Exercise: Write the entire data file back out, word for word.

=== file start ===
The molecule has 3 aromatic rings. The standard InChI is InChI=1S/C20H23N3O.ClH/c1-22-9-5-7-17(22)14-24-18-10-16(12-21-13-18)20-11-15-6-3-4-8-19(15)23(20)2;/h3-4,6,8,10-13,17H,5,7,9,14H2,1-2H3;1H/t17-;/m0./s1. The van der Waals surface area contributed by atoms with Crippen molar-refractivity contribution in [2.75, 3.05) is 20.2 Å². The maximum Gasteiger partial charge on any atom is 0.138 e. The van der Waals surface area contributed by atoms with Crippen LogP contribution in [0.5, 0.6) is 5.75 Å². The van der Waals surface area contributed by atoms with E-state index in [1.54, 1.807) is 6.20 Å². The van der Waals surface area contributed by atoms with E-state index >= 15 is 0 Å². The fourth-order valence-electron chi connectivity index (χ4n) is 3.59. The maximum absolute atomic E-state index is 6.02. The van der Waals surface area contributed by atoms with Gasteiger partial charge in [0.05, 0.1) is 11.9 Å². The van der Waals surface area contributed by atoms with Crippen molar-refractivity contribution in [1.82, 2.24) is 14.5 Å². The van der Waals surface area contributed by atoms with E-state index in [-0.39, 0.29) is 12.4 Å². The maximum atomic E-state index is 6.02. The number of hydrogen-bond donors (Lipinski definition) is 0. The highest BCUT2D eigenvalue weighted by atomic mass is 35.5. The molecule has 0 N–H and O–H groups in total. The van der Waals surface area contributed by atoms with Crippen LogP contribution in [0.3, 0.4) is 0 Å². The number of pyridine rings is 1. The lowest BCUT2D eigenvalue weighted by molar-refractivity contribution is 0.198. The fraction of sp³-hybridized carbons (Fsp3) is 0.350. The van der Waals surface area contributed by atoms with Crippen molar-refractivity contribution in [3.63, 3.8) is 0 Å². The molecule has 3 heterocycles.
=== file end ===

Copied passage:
The molecule has 3 aromatic rings. The standard InChI is InChI=1S/C20H23N3O.ClH/c1-22-9-5-7-17(22)14-24-18-10-16(12-21-13-18)20-11-15-6-3-4-8-19(15)23(20)2;/h3-4,6,8,10-13,17H,5,7,9,14H2,1-2H3;1H/t17-;/m0./s1. The van der Waals surface area contributed by atoms with Crippen molar-refractivity contribution in [2.75, 3.05) is 20.2 Å². The maximum Gasteiger partial charge on any atom is 0.138 e. The van der Waals surface area contributed by atoms with Crippen LogP contribution in [0.5, 0.6) is 5.75 Å². The van der Waals surface area contributed by atoms with E-state index in [1.54, 1.807) is 6.20 Å². The van der Waals surface area contributed by atoms with E-state index >= 15 is 0 Å². The fourth-order valence-electron chi connectivity index (χ4n) is 3.59. The maximum absolute atomic E-state index is 6.02. The van der Waals surface area contributed by atoms with Gasteiger partial charge in [0.05, 0.1) is 11.9 Å². The van der Waals surface area contributed by atoms with Crippen molar-refractivity contribution in [1.82, 2.24) is 14.5 Å². The van der Waals surface area contributed by atoms with E-state index in [-0.39, 0.29) is 12.4 Å². The maximum atomic E-state index is 6.02. The number of hydrogen-bond donors (Lipinski definition) is 0. The highest BCUT2D eigenvalue weighted by atomic mass is 35.5. The molecule has 0 N–H and O–H groups in total. The van der Waals surface area contributed by atoms with Crippen LogP contribution in [0.3, 0.4) is 0 Å². The number of pyridine rings is 1. The lowest BCUT2D eigenvalue weighted by molar-refractivity contribution is 0.198. The fraction of sp³-hybridized carbons (Fsp3) is 0.350. The van der Waals surface area contributed by atoms with Crippen molar-refractivity contribution in [3.63, 3.8) is 0 Å². The molecule has 3 heterocycles.